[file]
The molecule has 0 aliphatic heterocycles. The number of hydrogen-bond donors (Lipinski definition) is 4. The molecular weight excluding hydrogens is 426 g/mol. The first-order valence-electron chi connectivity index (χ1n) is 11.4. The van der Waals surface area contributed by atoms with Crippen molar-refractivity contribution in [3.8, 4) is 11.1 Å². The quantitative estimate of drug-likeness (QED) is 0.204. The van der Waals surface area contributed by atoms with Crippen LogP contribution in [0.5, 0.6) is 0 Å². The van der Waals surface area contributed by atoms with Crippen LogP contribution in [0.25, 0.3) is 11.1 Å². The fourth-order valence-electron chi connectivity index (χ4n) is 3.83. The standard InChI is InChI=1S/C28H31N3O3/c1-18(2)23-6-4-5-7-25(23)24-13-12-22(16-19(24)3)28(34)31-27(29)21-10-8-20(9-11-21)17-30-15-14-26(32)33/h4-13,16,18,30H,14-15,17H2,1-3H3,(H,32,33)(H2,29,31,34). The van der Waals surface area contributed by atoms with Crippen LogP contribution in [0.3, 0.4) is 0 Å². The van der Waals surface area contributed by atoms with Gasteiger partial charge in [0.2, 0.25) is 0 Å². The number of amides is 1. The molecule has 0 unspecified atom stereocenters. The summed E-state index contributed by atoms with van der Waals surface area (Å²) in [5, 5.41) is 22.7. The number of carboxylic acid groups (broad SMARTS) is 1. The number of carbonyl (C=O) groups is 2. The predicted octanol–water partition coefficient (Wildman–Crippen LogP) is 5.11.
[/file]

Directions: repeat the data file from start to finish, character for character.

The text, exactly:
The molecule has 0 aliphatic heterocycles. The number of hydrogen-bond donors (Lipinski definition) is 4. The molecular weight excluding hydrogens is 426 g/mol. The first-order valence-electron chi connectivity index (χ1n) is 11.4. The van der Waals surface area contributed by atoms with Crippen molar-refractivity contribution in [3.8, 4) is 11.1 Å². The quantitative estimate of drug-likeness (QED) is 0.204. The van der Waals surface area contributed by atoms with Crippen LogP contribution in [0.5, 0.6) is 0 Å². The van der Waals surface area contributed by atoms with Crippen LogP contribution in [0.25, 0.3) is 11.1 Å². The fourth-order valence-electron chi connectivity index (χ4n) is 3.83. The standard InChI is InChI=1S/C28H31N3O3/c1-18(2)23-6-4-5-7-25(23)24-13-12-22(16-19(24)3)28(34)31-27(29)21-10-8-20(9-11-21)17-30-15-14-26(32)33/h4-13,16,18,30H,14-15,17H2,1-3H3,(H,32,33)(H2,29,31,34). The van der Waals surface area contributed by atoms with Crippen LogP contribution in [0.3, 0.4) is 0 Å². The van der Waals surface area contributed by atoms with Gasteiger partial charge in [0.2, 0.25) is 0 Å². The number of amides is 1. The molecule has 0 unspecified atom stereocenters. The summed E-state index contributed by atoms with van der Waals surface area (Å²) in [5, 5.41) is 22.7. The number of carboxylic acid groups (broad SMARTS) is 1. The number of carbonyl (C=O) groups is 2. The predicted octanol–water partition coefficient (Wildman–Crippen LogP) is 5.11.